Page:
A bombing outside a polling station in the city of Quetta in western Pakistan killed at least 30 people, according to officials, as voting began in a pivotal national election.
The bomber targeted a senior police officer and his guards when he came to examine the security arrangements at the polling station.
Voting began at 8 am (local time), during which most of Pakistan's almost 106 million people came out to cast their votes.
Another person was killed in firing outside a Mirpurkhas polling station in NA-219 Dighri area, the report said.
The election has largely boiled down to a contest between former prime minister Nawaz Sharif's incumbent Pakistan Muslim League-Nawaz (PML-N) and cricketer-turned-politician Imran Khan's Pakistan Tehreek-e-Insaf (PTI).
Results will start trickling in within hours, and the likely victor should be known by around 2:00am on Thursday.
Sharif's PML-N has sought to turn the vote into a referendum on Pakistan's democracy and campaigned to protect the "sanctity of the vote".
In Pakistan's deeply tribal and religiously conservative North Waziristan, where Taliban insurgents have found safe havens, women voted for the first time on Wednesday, said Mohamad Ayaz Khan, a government administrator.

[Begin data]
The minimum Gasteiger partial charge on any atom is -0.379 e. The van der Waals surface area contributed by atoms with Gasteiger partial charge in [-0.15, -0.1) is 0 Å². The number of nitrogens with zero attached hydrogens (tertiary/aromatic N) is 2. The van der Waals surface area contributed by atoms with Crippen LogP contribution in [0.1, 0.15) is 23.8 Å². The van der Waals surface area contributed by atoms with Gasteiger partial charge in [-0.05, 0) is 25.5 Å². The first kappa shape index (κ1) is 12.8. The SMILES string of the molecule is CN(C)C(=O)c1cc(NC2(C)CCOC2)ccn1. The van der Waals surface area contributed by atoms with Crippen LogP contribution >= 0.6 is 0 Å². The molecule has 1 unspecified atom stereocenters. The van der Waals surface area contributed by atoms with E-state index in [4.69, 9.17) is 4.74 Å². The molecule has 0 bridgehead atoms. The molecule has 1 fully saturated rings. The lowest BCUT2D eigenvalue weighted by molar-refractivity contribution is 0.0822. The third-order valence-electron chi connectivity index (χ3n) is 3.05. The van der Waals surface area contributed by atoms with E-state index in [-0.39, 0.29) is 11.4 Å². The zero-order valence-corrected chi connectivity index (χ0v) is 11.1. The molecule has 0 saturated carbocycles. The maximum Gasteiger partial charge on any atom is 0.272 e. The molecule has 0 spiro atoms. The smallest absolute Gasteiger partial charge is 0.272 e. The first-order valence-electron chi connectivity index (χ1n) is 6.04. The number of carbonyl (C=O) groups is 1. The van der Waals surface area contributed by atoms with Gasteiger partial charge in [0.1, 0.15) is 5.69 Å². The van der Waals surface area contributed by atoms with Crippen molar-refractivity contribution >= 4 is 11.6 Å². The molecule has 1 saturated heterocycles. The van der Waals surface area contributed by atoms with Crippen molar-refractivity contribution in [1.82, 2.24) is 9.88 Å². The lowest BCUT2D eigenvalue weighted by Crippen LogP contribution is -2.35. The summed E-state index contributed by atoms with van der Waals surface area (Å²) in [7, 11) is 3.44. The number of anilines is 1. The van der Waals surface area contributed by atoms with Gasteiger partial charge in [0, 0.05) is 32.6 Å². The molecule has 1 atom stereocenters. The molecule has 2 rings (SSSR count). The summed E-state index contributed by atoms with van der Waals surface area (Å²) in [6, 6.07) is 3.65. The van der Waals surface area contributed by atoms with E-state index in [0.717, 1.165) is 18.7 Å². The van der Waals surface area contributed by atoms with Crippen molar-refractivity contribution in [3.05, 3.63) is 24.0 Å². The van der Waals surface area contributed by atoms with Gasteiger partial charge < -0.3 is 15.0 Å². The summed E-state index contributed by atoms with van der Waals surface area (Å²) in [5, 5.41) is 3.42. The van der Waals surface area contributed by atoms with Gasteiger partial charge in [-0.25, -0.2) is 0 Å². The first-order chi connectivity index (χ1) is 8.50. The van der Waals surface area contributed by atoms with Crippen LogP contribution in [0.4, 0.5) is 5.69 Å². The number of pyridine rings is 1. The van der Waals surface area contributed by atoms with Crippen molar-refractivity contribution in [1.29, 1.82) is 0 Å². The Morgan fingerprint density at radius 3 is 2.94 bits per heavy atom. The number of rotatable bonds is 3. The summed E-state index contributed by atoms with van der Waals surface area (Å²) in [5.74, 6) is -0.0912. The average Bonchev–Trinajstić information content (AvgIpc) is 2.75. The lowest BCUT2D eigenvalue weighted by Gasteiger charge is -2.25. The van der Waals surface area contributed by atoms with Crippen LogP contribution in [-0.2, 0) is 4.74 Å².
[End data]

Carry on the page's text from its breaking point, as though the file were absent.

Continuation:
Interestingly, PML-N president Shehbaz Sharif is much behind his competitors in the said constituency.
An injured Pakistani man is brought to a hospital in Quetta, July 13, 2018, following a bomb blast at an election rally.
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Pakistan's military deployed 350,000 troops countrywide at polling stations.
Khan is campaigning on populist promises to build a "New Pakistan", vowing to eradicate corruption, clean up the environment and construct an "Islamic welfare" state.
Security fears did not appear to deter some voters in the eastern city of Lahore a day before the election. "In the past, our votes were cast [on our behalf]".
"We made history today", said Khan. The run up to the elections have seen a massive crackdown on the media and allegations that the military has secretly backed the campaign of Khan while targeting his political opponents.
As many as 12,570 candidates are contesting for 272 national and 577 provincial assembly seats in Pakistan's 11th general election.
Pakistanis are voting to choose a new government in the second democratic transition of power in the nation's 70-year history amid accusations of manipulation by the powerful army and concerns over the participation of Islamic hardliners in large numbers.
Earlier election violence saw a suicide bomber in Balochistan kill 150 people - including one of Mr Khan's party candidates Ikramullah Gandapur.
PML-N's campaign was reinvigorated by the return to Pakistan of Nawaz Sharif, 68, who was earlier this month convicted and sentenced in absentia to 10 years in prison over the purchase of upscale London apartments using offshore companies in the mid 1990s. The leading among them are Mumbai-terror attack mastermind Hafiz Saeed-led banned Jamat-ud Dawa's candidates who are fighting with an aim to make Pakistan a "citadel of Islam".
Under Pakistani law, separate seats are reserved for women and non-Muslim minorities, which comprise 4 percent of the population.